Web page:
• Eye patching
    • Recommended to be worn as a protective measure in case of corneal abrasion (+ topical antibiotics)
    • Variant – eyeshield – recommended to prevent the contact with the eye (suspicion of globe rupture)
    • Removal of the eye patch is possible when the condition improves
    • Double eye patching + dim light + analgesic medication – treatment protocol for burns of the cornea caused by the intense or prolonged exposure to UV rays
    • Eye patches – not recommended in patients diagnosed with infectious conjunctivitis
  • Removal of foreign bodies (visible with the naked eye)
    • Before the foreign body is removed, a local anesthetic is going to be removed
    • Antibiotic ointment – reduce the risk of secondary bacterial infections
  • Elimination of the medication that caused the eye to become red
    • The patient should talk to the doctor about the possibility of using other similar medication, one that does not have such side-effects
  • Antihistamines
    • Recommended in case of allergies
    • Administration – oral and topical
    • Avoidance of the allergen
    • Other medication for eye allergies includes:
      • Topical vasoconstrictors
      • Mast cell stabilizers (cromolyn)
      • Topical corticosteroid ointments
      • Steroid eye drops
      • NSAIDs (ketorolac)
  • Protective sunglasses
    • Recommended measure for those who suffer from the dry eye syndrome
    • Artificial tears, anti-inflammatory medication (corticosteroids, cyclosporine)
  • In case of chemical exposure:
    • Irrigation with saline solution (high quantities)
    • Pain management (depending on the intensity of the pain – narcotics or NSAIDs)
  • Antibiotics
    • Recommended for acute cases of bacterial conjunctivitis
    • Available for oral and topical administration
    • Broad spectrum antibiotics are generally prescribed (gentamicin, tobramycin)
    • Severe cases – topical administration of fluoroquinolones (ofloxacin, ciprofloxacin)
    • Antibiotic eye drops – for persistent or recurring cases of conjunctivitis
  • Miotic drops
    • Recommended for acute glaucoma.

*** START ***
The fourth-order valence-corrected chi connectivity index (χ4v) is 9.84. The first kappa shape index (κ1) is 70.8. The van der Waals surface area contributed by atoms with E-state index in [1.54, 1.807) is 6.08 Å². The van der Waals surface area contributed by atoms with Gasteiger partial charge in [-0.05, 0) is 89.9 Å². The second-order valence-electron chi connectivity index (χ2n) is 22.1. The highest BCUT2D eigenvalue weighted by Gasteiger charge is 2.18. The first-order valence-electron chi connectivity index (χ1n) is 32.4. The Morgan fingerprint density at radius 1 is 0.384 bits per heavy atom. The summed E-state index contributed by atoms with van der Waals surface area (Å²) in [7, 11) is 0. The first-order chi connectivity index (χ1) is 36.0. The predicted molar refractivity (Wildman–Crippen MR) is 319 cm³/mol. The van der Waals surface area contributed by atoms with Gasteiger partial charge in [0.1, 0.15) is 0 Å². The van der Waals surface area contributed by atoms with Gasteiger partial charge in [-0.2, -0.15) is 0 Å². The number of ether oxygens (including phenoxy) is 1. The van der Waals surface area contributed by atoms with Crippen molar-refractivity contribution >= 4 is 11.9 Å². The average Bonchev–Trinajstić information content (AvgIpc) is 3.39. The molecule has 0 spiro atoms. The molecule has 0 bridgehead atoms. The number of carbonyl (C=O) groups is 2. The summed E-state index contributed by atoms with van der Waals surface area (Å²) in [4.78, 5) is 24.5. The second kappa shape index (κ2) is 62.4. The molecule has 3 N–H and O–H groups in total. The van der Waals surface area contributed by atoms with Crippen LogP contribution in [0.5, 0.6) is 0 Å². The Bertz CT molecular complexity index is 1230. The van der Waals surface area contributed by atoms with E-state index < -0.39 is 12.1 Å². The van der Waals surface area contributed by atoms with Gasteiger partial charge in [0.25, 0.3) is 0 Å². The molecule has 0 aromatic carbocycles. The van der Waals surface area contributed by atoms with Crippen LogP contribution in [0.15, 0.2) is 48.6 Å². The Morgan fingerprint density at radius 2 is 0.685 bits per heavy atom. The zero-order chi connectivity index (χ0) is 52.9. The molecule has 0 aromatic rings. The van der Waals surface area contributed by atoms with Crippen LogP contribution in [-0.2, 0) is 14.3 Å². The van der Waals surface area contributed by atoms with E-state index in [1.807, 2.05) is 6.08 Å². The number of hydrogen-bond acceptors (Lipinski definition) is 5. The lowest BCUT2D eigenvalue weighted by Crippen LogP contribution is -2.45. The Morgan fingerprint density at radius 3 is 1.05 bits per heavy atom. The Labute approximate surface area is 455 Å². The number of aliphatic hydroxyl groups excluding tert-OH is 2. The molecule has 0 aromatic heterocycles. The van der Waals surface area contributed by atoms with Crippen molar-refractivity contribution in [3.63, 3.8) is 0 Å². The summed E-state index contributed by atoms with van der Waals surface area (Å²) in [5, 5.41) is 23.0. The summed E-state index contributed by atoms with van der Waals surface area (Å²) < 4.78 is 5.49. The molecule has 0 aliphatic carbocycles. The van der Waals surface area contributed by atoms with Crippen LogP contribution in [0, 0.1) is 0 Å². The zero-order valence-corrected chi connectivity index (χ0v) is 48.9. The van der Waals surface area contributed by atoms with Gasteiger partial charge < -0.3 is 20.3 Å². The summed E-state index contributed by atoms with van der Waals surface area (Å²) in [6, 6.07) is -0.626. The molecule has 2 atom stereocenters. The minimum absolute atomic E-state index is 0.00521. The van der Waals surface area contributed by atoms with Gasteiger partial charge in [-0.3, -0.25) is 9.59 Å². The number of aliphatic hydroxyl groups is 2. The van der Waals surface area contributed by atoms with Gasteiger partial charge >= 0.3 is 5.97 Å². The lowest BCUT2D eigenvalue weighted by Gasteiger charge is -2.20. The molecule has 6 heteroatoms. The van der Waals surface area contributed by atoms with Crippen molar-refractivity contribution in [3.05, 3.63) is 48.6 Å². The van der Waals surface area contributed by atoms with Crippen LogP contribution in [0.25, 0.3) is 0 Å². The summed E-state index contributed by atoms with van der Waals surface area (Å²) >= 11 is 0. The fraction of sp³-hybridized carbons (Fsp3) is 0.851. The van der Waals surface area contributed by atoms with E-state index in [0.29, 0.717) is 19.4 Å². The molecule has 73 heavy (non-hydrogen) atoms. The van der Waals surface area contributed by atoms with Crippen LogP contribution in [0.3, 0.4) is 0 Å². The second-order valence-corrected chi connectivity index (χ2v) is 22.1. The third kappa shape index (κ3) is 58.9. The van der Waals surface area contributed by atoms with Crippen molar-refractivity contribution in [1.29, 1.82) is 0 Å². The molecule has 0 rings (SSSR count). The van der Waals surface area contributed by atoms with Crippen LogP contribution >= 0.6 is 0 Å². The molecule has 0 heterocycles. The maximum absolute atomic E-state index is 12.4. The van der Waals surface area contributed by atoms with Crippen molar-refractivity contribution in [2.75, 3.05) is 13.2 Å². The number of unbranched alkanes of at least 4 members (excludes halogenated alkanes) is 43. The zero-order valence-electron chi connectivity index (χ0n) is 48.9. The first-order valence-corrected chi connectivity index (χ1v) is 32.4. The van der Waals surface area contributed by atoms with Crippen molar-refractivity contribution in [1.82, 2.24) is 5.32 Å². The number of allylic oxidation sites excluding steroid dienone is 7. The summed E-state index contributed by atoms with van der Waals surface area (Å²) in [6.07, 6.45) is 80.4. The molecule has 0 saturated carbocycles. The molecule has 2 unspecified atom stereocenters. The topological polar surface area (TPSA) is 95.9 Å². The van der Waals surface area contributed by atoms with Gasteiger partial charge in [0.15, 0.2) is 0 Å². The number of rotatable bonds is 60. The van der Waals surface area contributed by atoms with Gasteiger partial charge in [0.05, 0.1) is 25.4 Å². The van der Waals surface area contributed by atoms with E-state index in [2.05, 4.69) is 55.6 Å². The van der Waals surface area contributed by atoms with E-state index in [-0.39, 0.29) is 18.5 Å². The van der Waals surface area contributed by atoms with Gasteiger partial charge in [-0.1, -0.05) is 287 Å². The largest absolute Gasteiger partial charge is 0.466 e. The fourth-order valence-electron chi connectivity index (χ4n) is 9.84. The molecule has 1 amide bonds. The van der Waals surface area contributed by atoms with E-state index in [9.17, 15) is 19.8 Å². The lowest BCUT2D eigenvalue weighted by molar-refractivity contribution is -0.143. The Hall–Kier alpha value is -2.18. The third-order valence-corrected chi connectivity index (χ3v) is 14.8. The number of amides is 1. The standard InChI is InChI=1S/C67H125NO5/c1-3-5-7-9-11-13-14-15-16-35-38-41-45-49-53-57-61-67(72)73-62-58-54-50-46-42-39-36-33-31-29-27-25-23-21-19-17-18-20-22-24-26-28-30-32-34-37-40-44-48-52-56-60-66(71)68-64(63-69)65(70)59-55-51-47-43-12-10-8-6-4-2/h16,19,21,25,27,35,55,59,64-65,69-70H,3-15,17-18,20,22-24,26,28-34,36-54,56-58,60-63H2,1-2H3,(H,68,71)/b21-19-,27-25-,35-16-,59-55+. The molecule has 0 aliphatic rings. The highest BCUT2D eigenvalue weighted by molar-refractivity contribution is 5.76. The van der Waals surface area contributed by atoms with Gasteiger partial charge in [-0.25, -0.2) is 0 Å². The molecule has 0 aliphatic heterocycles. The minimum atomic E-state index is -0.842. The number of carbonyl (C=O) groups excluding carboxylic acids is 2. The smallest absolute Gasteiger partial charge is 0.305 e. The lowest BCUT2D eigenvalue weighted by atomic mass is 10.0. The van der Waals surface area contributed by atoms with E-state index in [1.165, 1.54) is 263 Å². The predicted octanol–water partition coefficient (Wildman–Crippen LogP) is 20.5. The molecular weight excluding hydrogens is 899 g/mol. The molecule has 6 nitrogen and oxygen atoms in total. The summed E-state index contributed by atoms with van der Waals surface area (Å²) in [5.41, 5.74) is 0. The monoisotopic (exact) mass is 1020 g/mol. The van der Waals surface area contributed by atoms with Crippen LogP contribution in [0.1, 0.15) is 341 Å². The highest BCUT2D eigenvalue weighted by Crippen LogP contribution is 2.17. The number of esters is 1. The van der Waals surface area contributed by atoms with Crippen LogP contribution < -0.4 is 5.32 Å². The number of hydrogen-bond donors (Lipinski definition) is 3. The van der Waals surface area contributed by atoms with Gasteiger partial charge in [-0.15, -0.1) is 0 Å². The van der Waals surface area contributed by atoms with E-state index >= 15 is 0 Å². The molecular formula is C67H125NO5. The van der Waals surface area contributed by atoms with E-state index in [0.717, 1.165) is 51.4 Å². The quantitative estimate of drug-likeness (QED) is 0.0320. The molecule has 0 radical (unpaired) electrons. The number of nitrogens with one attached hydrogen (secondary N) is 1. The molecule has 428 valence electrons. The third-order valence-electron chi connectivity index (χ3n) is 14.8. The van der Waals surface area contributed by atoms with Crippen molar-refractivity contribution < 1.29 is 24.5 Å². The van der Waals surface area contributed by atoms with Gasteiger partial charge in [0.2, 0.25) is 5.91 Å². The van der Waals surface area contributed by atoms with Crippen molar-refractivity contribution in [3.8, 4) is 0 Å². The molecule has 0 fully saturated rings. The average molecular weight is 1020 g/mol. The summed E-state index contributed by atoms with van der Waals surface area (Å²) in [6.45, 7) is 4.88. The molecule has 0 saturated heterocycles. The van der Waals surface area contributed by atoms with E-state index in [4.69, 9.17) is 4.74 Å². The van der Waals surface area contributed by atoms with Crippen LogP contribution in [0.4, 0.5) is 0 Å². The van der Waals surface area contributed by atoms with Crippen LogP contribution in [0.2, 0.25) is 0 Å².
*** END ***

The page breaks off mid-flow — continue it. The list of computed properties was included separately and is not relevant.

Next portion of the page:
As you have seen, conjunctival hyperemia can either by caused by acute or chronic conditions. Recognizing the early signs and symptoms of different conditions is essential, so as to prevent the more serious complications that can occur with the passing of time (loss of vision, chronic glaucoma). It is also important to understand that there are many external factors that can lead to the appearance of such problems, such as airborne allergens, occupational or environmental exposure to different toxins and so on.

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If you work in an environment with a high risk of exposure to chemical or toxic substances, you need to wear protective gear. Don’t take your chances and think that such things will not happen to you. It is for the best that you protect yourself – it is often easier to prevent rather than treat. Also, if it happens that you are in accident and someone close to you has a foreign body in the eye, avoid handling such problems yourself. Wait until the ambulance arrives and let the doctors handle the removal of the foreign body. By trying to remove it yourself, you will probably do a lot of damage to the respective eye, causing the permanent loss of vision. Plus, you will cause a lot of pain to the person. With such matters, it is for the best to leave matters in the hands of specialists. The eye remains one of the most sensitive parts of the human body and you need to always remember that.

Pictures of Conjunctival Hyperemia

conjunctival hyperemia

conjunctival hyperemia pictures